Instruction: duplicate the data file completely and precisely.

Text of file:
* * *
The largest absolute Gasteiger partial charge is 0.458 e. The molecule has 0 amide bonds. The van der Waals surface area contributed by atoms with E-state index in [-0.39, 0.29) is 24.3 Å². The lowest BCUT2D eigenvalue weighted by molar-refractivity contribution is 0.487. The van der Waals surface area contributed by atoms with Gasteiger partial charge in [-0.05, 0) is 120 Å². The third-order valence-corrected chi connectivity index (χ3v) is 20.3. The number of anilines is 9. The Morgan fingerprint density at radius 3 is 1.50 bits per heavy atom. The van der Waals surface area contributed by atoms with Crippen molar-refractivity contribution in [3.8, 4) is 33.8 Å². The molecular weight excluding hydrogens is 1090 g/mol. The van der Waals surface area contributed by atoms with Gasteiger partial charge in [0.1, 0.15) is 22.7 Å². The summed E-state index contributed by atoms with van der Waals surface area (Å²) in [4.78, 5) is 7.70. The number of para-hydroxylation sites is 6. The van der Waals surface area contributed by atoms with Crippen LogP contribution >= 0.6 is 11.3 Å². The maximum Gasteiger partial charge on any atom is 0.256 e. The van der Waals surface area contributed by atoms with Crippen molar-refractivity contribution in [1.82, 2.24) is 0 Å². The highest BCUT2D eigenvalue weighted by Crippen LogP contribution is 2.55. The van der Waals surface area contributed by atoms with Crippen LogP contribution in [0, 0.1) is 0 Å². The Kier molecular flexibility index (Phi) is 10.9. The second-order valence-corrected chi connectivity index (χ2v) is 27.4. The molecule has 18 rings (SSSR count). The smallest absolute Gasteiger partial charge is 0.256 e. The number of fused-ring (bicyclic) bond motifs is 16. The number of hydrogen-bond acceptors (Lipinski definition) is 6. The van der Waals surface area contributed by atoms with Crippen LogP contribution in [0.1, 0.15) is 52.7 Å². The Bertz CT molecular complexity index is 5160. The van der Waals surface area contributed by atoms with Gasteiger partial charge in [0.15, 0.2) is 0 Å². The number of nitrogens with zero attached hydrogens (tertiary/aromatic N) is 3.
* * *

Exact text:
The largest absolute Gasteiger partial charge is 0.458 e. The molecule has 0 amide bonds. The van der Waals surface area contributed by atoms with E-state index in [-0.39, 0.29) is 24.3 Å². The lowest BCUT2D eigenvalue weighted by molar-refractivity contribution is 0.487. The van der Waals surface area contributed by atoms with Gasteiger partial charge in [-0.05, 0) is 120 Å². The third-order valence-corrected chi connectivity index (χ3v) is 20.3. The number of anilines is 9. The Morgan fingerprint density at radius 3 is 1.50 bits per heavy atom. The van der Waals surface area contributed by atoms with Crippen molar-refractivity contribution in [3.8, 4) is 33.8 Å². The molecular weight excluding hydrogens is 1090 g/mol. The van der Waals surface area contributed by atoms with Gasteiger partial charge in [0.1, 0.15) is 22.7 Å². The summed E-state index contributed by atoms with van der Waals surface area (Å²) in [4.78, 5) is 7.70. The number of para-hydroxylation sites is 6. The van der Waals surface area contributed by atoms with Crippen LogP contribution >= 0.6 is 11.3 Å². The maximum Gasteiger partial charge on any atom is 0.256 e. The van der Waals surface area contributed by atoms with Crippen molar-refractivity contribution in [1.82, 2.24) is 0 Å². The highest BCUT2D eigenvalue weighted by Crippen LogP contribution is 2.55. The van der Waals surface area contributed by atoms with Crippen LogP contribution in [0, 0.1) is 0 Å². The Kier molecular flexibility index (Phi) is 10.9. The second-order valence-corrected chi connectivity index (χ2v) is 27.4. The molecule has 18 rings (SSSR count). The smallest absolute Gasteiger partial charge is 0.256 e. The number of fused-ring (bicyclic) bond motifs is 16. The number of hydrogen-bond acceptors (Lipinski definition) is 6. The van der Waals surface area contributed by atoms with Crippen LogP contribution in [0.1, 0.15) is 52.7 Å². The Bertz CT molecular complexity index is 5160. The van der Waals surface area contributed by atoms with Gasteiger partial charge in [0.15, 0.2) is 0 Å². The number of nitrogens with zero attached hydrogens (tertiary/aromatic N) is 3.